phaedo full text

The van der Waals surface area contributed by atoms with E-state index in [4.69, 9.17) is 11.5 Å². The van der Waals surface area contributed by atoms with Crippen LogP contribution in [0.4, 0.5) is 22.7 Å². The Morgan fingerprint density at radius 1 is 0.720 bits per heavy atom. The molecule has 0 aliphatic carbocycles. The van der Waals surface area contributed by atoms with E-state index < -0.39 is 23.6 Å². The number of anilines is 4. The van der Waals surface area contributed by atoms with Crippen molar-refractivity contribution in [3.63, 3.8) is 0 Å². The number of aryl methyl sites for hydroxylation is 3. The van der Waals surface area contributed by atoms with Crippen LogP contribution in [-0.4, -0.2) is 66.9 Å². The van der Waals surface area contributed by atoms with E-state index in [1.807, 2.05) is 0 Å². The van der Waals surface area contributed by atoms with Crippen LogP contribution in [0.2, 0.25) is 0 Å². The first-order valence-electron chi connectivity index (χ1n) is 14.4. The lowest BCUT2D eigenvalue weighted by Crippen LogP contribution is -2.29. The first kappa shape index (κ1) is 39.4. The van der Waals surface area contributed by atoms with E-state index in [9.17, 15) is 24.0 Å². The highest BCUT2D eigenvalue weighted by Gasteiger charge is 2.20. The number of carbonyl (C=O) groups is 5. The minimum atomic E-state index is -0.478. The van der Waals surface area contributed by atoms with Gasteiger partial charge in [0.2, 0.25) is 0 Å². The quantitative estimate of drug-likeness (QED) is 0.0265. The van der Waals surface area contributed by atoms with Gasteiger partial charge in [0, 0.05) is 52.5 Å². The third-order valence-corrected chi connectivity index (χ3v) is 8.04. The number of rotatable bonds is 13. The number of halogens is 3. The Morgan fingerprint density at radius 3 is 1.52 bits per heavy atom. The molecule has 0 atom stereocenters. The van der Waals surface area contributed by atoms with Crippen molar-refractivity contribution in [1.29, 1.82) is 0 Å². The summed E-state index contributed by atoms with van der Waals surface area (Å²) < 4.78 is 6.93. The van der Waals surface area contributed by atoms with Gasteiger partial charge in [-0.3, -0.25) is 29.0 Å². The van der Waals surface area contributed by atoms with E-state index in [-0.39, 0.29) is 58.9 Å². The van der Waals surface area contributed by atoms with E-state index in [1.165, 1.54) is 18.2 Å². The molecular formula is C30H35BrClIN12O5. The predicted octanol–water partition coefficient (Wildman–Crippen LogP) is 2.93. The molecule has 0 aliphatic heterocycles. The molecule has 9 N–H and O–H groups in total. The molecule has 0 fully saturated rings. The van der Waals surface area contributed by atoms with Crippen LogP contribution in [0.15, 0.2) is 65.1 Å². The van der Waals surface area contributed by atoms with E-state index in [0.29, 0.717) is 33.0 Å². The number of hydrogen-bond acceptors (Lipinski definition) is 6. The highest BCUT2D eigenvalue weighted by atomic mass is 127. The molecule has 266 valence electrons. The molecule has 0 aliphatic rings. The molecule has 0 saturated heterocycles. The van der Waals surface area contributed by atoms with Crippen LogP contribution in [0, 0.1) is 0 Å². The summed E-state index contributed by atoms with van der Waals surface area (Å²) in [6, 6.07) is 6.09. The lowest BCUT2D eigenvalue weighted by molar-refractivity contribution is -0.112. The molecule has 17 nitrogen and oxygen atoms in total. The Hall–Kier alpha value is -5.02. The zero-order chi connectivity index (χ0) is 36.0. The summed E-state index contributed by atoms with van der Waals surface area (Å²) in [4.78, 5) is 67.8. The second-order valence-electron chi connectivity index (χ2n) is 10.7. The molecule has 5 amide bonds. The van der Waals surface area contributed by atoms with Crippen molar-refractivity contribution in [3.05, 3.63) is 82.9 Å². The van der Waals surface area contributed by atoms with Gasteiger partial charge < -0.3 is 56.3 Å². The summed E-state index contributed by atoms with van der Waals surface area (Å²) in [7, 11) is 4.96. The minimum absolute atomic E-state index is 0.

The state of sleep is opposed to the state of waking, and out of sleeping waking is generated, and out of waking, sleeping; and the process of generation is in the one case falling asleep, and in the other waking up. Then I will tell you, said Socrates. True. No other inference can be drawn from the previous statements. The reason is, that they are pure, and not, like our precious stones, infected or corroded by the corrupt briny elements which coagulate among us, and which breed foulness and disease both in earth and stones, as well as in animals and plants. And they were said to have vowed to Apollo at the time, that if they were saved they would send a yearly mission to Delos. True. For any man, who is not devoid of sense, must fear, if he has no knowledge and can give no account of the soul’s immortality. That is very true, he said. That is true. Yes, Socrates, I suppose that they will, I replied. None. True. And must we not allow, that when I or any one, looking at any object, observes that the thing which he sees aims at being some other thing, but falls short of, and cannot be, that other thing, but is inferior, he who makes this observation must have had a previous knowledge of that to which the other, although similar, was inferior? It may be said, indeed, that without bones and muscles and the other parts of the body I cannot execute my purposes. PHAEDO: That is true. And is this always the case? The soul of a philosopher will reason in quite another way; she will not ask philosophy to release her in order that when released she may deliver herself up again to the thraldom of pleasures and pains, doing a work only to be undone again, weaving instead of unweaving her Penelope’s web. Acces PDF Phaedo Plato Simmias, Cebes, Crito and an Attendant of the Prison. The double has another opposite, and is not strictly opposed to the odd, but nevertheless rejects the odd altogether. And we, Socrates, replied Simmias, shall be charmed to listen to you. The odd. And one of the two processes or generations is visible—for surely the act of dying is visible? Then raising the cup to his lips, quite readily and cheerfully he drank off the poison. Nor was I the first; for Crito, when he found himself unable to restrain his tears, had got up, and I followed; and at that moment, Apollodorus, who had been weeping all the time, broke out in a loud and passionate cry which made cowards of us all. Soon the jailer, who was the servant of the Eleven, entered and stood by him, saying:—To you, Socrates, whom I know to be the noblest and gentlest and best of all who ever came to this place, I will not impute the angry feelings of other men, who rage and swear at me, when, in obedience to the authorities, I bid them drink the poison—indeed, I am sure that you will not be angry with me; for others, as you are aware, and not I, are to blame. He added, laughing, I am speaking like a book, but I believe that what I am saying is true. This commentary is now available for $14.95 on Plato : PHAEDO. Very true. I think, he replied, that I have a much stronger faith, Socrates, in the first of the two, which has been fully demonstrated to me, than in the latter, which has not been demonstrated at all, but rests only on probable and plausible grounds; and is therefore believed by the many. And you must seek among yourselves too; for you will not find others better able to make the search. Are there not other things which have their own name, and yet are called odd, because, although not the same as oddness, they are never without oddness?—that is what I mean to ask—whether numbers such as the number three are not of the class of odd. And I thought that I had better have recourse to the world of mind and seek there the truth of existence. Read full-text ... R.M. And the difference between him and me at the present moment is merely this—that whereas he seeks to convince his hearers that what he says is true, I am rather seeking to convince myself; to convince my hearers is a secondary matter with me. Please then to do as I say, and not to refuse me. Phaedo. Now my objection is not the same as that of Simmias; for I am not disposed to deny that the soul is stronger and more lasting than the body, being of opinion that in all such respects the soul very far excels the body. May they not rather be described as almost always changing and hardly ever the same, either with themselves or with one another? Socrates replied: And have you, Cebes and Simmias, who are the disciples of Philolaus, never heard him speak of this? And are not the temperate exactly in the same case? Has the reality of them ever been perceived by you through the bodily organs? The Phaedo is one of Plato’s middle period dialogues and, as such, reveals much of Plato’s own philosophy. such a fact as that the growth of man is the result of eating and drinking; for when by the digestion of food flesh is added to flesh and bone to bone, and whenever there is an aggregation of congenial elements, the lesser bulk becomes larger and the small man great. 1. Is not this true, Cebes? Crito made a sign to the servant, who was standing by; and he went out, and having been absent for some time, returned with the jailer carrying the cup of poison. And the reason why the streams are always flowing in and out, is that the watery element has no bed or bottom, but is swinging and surging up and down, and the surrounding wind and air do the same; they follow the water up and down, hither and thither, over the earth—just as in the act of respiration the air is always in process of inhalation and exhalation;—and the wind swinging with the water in and out produces fearful and irresistible blasts: when the waters retire with a rush into the lower parts of the earth, as they are called, they flow through the earth in those regions, and fill them up like water raised by a pump, and then when they leave those regions and rush back hither, they again fill the hollows here, and when these are filled, flow through subterranean channels and find their way to their several places, forming seas, and lakes, and rivers, and springs. Several minor variants of Jowett’s translation may also be found on the Internet. I think, Socrates, that, in the opinion of every one who follows the argument, the soul will be infinitely more like the unchangeable—even the most stupid person will not deny that. From the senses then is derived the knowledge that all sensible things aim at an absolute equality of which they fall short? The tale, my friend, he said, is as follows:—In the first place, the earth, when looked at from above, is in appearance streaked like one of those balls which have leather coverings in twelve pieces, and is decked with various colours, of which the colours used by painters on earth are in a manner samples. Then the inference is that our souls exist in the world below? For at this moment I am sensible that I have not the temper of a philosopher; like the vulgar, I am only a partisan. And now, as you bid me, I will venture to question you, and then I shall not have to reproach myself hereafter with not having said at the time what I think. Endless, indeed, replied Simmias. You must have observed this trait of character? Misanthropy arises out of the too great confidence of inexperience;—you trust a man and think him altogether true and sound and faithful, and then in a little while he turns out to be false and knavish; and then another and another, and when this has happened several times to a man, especially when it happens among those whom he deems to be his own most trusted and familiar friends, and he has often quarreled with them, he at last hates all men, and believes that no one has any good in him at all. I speak as I do because I want you to agree with me in thinking, not only that absolute greatness will never be great and also small, but that greatness in us or in the concrete will never admit the small or admit of being exceeded: instead of this, one of two things will happen, either the greater will fly or retire before the opposite, which is the less, or at the approach of the less has already ceased to exist; but will not, if allowing or admitting of smallness, be changed by that; even as I, having received and admitted smallness when compared with Simmias, remain just as I was, and am the same small person. From a general summary to chapter summaries to explanations of famous quotes, the SparkNotes Phaedo Study Guide has everything you need to ace quizzes, tests, and essays. Nationality: Ancient Greece Ex. Yes. %PDF-1.7 Then all but the philosophers are courageous only from fear, and because they are afraid; and yet that a man should be courageous from fear, and because he is a coward, is surely a strange thing. Would that they could, Socrates, but I rather fear that to-morrow, at this time, there will no longer be any one alive who is able to give an account of them such as ought to be given. I knew quite well what you would say, replied Crito; but I was obliged to satisfy him. Simmias said: What a message for such a man! And the danger of neglecting her from this point of view does indeed appear to be awful. And therefore Simmias is said to be great, and is also said to be small, because he is in a mean between them, exceeding the smallness of the one by his greatness, and allowing the greatness of the other to exceed his smallness. Phaedo : Plato : 9780199538935 We use cookies to give you the best possible experience. For what could be more convincing than the argument of Socrates, which has now fallen into discredit? Very true, he said. Now I will ask you to consider whether the objection, which, like Simmias, I will express in a figure, is of any weight. Then three has no part in the even? And first of all let me be sure that I have in my mind what you were saying. Persons of the dialogue: Phaedo - Echecrates Of Phlius - Socrates - Apollodorus - Simmias - Cebes - Crito - attendant of the prison Indeed, I do not. Many people prefer to read off-line or to print out text and read from the real printed page. Echecrates of Phlius meets Phaedo of Elis, a follower of Socrates, at Phlius, a remote village on the Peloponnese. Nor again will parts in the ratio 3:2, nor any fraction in which there is a half, nor again in which there is a third, admit the notion of the whole, although they are not opposed to the whole: You will agree? and are we convinced that all of them are generated out of opposites? Certainly— Plato – Phaedo (Full Text) | Genius The Phaedo That follows necessarily, Socrates. And what about the pleasures of love—should he care for them? For example, when the body is hot and thirsty, does not the soul incline us against drinking? And whether the soul enters into the body once only or many times, does not, as you say, make any difference in the fears of individuals. True. Yes, said Cebes; with such natures, beyond question. These hopes I would not have sold for a large sum of money, and I seized the books and read them as fast as I could in my eagerness to know the better and the worse. - Full View | HathiTrust Digital Library | HathiTrust Digital Library.          Lingering, and sitting by a new made grave, There is temperance again, which even by the vulgar is supposed to consist in the control and regulation of the passions, and in the sense of superiority to them—is not temperance a virtue belonging to those only who despise the body, and who pass their lives in philosophy? And that principle which repels the musical, or the just? And we recognize also that this absolute equality has only been known, and can only be known, through the medium of sight or touch, or of some other of the senses, which are all alike in this respect? Quite true. Yet the exchange of one fear or pleasure or pain for another fear or pleasure or pain, and of the greater for the less, as if they were coins, is not the exchange of virtue. ‘Have we not found,’ they will say, ‘a path of thought which seems to bring us and our argument to the conclusion, that while we are in the body, and while the soul is infected with the evils of the body, our desire will not be satisfied?